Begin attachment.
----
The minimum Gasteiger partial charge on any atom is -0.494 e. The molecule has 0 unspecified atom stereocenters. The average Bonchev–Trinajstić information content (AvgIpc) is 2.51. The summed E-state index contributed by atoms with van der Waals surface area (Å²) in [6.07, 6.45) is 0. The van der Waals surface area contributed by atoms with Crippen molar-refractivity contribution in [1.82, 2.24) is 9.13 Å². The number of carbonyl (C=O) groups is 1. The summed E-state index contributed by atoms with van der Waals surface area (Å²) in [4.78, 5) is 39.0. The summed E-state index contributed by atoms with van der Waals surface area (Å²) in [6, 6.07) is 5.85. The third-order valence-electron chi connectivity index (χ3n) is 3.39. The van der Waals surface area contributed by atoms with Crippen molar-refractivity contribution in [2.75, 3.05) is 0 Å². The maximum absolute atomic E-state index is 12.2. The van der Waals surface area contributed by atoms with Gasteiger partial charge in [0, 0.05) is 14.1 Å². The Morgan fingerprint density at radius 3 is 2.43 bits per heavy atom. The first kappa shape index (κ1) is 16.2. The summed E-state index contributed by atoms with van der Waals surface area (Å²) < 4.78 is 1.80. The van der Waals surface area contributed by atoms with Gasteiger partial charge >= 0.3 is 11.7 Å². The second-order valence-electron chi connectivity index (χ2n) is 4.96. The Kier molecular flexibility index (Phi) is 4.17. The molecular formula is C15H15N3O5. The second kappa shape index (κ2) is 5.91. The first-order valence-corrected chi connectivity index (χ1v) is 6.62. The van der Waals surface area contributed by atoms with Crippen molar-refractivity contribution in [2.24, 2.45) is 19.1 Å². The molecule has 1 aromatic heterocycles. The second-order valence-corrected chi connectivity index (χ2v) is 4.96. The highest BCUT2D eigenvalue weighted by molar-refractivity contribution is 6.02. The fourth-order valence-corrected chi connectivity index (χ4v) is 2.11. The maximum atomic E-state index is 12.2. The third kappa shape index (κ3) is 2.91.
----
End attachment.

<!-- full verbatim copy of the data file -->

The minimum Gasteiger partial charge on any atom is -0.494 e. The molecule has 0 unspecified atom stereocenters. The average Bonchev–Trinajstić information content (AvgIpc) is 2.51. The summed E-state index contributed by atoms with van der Waals surface area (Å²) in [6.07, 6.45) is 0. The van der Waals surface area contributed by atoms with Crippen molar-refractivity contribution in [1.82, 2.24) is 9.13 Å². The number of carbonyl (C=O) groups is 1. The summed E-state index contributed by atoms with van der Waals surface area (Å²) in [4.78, 5) is 39.0. The summed E-state index contributed by atoms with van der Waals surface area (Å²) in [6, 6.07) is 5.85. The third-order valence-electron chi connectivity index (χ3n) is 3.39. The van der Waals surface area contributed by atoms with Crippen molar-refractivity contribution in [2.75, 3.05) is 0 Å². The maximum absolute atomic E-state index is 12.2. The van der Waals surface area contributed by atoms with Gasteiger partial charge in [0, 0.05) is 14.1 Å². The Morgan fingerprint density at radius 3 is 2.43 bits per heavy atom. The first kappa shape index (κ1) is 16.2. The summed E-state index contributed by atoms with van der Waals surface area (Å²) < 4.78 is 1.80. The van der Waals surface area contributed by atoms with Gasteiger partial charge >= 0.3 is 11.7 Å². The second-order valence-electron chi connectivity index (χ2n) is 4.96. The Kier molecular flexibility index (Phi) is 4.17. The molecular formula is C15H15N3O5. The second kappa shape index (κ2) is 5.91. The first-order valence-corrected chi connectivity index (χ1v) is 6.62. The van der Waals surface area contributed by atoms with Crippen molar-refractivity contribution in [2.24, 2.45) is 19.1 Å². The molecule has 1 aromatic heterocycles. The second-order valence-corrected chi connectivity index (χ2v) is 4.96. The highest BCUT2D eigenvalue weighted by molar-refractivity contribution is 6.02. The fourth-order valence-corrected chi connectivity index (χ4v) is 2.11. The maximum atomic E-state index is 12.2. The third kappa shape index (κ3) is 2.91.